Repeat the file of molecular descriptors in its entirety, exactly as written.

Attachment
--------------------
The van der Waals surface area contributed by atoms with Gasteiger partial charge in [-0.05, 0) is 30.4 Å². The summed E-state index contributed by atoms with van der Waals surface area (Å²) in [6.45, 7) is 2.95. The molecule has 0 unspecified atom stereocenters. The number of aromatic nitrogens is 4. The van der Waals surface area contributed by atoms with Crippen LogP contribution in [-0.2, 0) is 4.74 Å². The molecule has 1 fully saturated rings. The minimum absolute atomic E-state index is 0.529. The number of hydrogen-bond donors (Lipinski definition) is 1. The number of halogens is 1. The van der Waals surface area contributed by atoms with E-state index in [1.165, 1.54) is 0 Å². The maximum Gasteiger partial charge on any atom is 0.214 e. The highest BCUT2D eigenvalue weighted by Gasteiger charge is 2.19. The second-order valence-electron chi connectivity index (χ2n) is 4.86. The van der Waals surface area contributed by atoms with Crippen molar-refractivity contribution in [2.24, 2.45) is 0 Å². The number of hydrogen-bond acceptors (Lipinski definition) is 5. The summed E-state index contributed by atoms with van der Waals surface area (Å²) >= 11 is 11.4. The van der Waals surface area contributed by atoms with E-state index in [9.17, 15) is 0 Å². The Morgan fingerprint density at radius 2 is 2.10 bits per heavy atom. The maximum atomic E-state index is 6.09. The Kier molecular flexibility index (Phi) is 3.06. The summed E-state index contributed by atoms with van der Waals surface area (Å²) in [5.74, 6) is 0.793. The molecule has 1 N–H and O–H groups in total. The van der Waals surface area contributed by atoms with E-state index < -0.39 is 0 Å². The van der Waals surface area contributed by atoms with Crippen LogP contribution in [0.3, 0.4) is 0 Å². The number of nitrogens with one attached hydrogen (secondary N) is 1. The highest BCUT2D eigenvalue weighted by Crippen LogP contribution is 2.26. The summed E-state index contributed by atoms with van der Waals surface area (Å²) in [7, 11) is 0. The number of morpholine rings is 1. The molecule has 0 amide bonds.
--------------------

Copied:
The van der Waals surface area contributed by atoms with Gasteiger partial charge in [-0.05, 0) is 30.4 Å². The summed E-state index contributed by atoms with van der Waals surface area (Å²) in [6.45, 7) is 2.95. The molecule has 0 unspecified atom stereocenters. The number of aromatic nitrogens is 4. The van der Waals surface area contributed by atoms with Crippen LogP contribution in [-0.2, 0) is 4.74 Å². The molecule has 1 fully saturated rings. The minimum absolute atomic E-state index is 0.529. The number of hydrogen-bond donors (Lipinski definition) is 1. The number of halogens is 1. The van der Waals surface area contributed by atoms with E-state index in [1.165, 1.54) is 0 Å². The maximum Gasteiger partial charge on any atom is 0.214 e. The highest BCUT2D eigenvalue weighted by Gasteiger charge is 2.19. The second-order valence-electron chi connectivity index (χ2n) is 4.86. The van der Waals surface area contributed by atoms with Crippen molar-refractivity contribution in [2.24, 2.45) is 0 Å². The number of hydrogen-bond acceptors (Lipinski definition) is 5. The summed E-state index contributed by atoms with van der Waals surface area (Å²) >= 11 is 11.4. The van der Waals surface area contributed by atoms with E-state index in [9.17, 15) is 0 Å². The Morgan fingerprint density at radius 2 is 2.10 bits per heavy atom. The maximum atomic E-state index is 6.09. The Kier molecular flexibility index (Phi) is 3.06. The summed E-state index contributed by atoms with van der Waals surface area (Å²) in [5.74, 6) is 0.793. The molecule has 1 N–H and O–H groups in total. The van der Waals surface area contributed by atoms with E-state index < -0.39 is 0 Å². The van der Waals surface area contributed by atoms with Crippen LogP contribution in [0.3, 0.4) is 0 Å². The number of nitrogens with one attached hydrogen (secondary N) is 1. The highest BCUT2D eigenvalue weighted by Crippen LogP contribution is 2.26. The summed E-state index contributed by atoms with van der Waals surface area (Å²) in [7, 11) is 0. The number of morpholine rings is 1. The molecule has 0 amide bonds.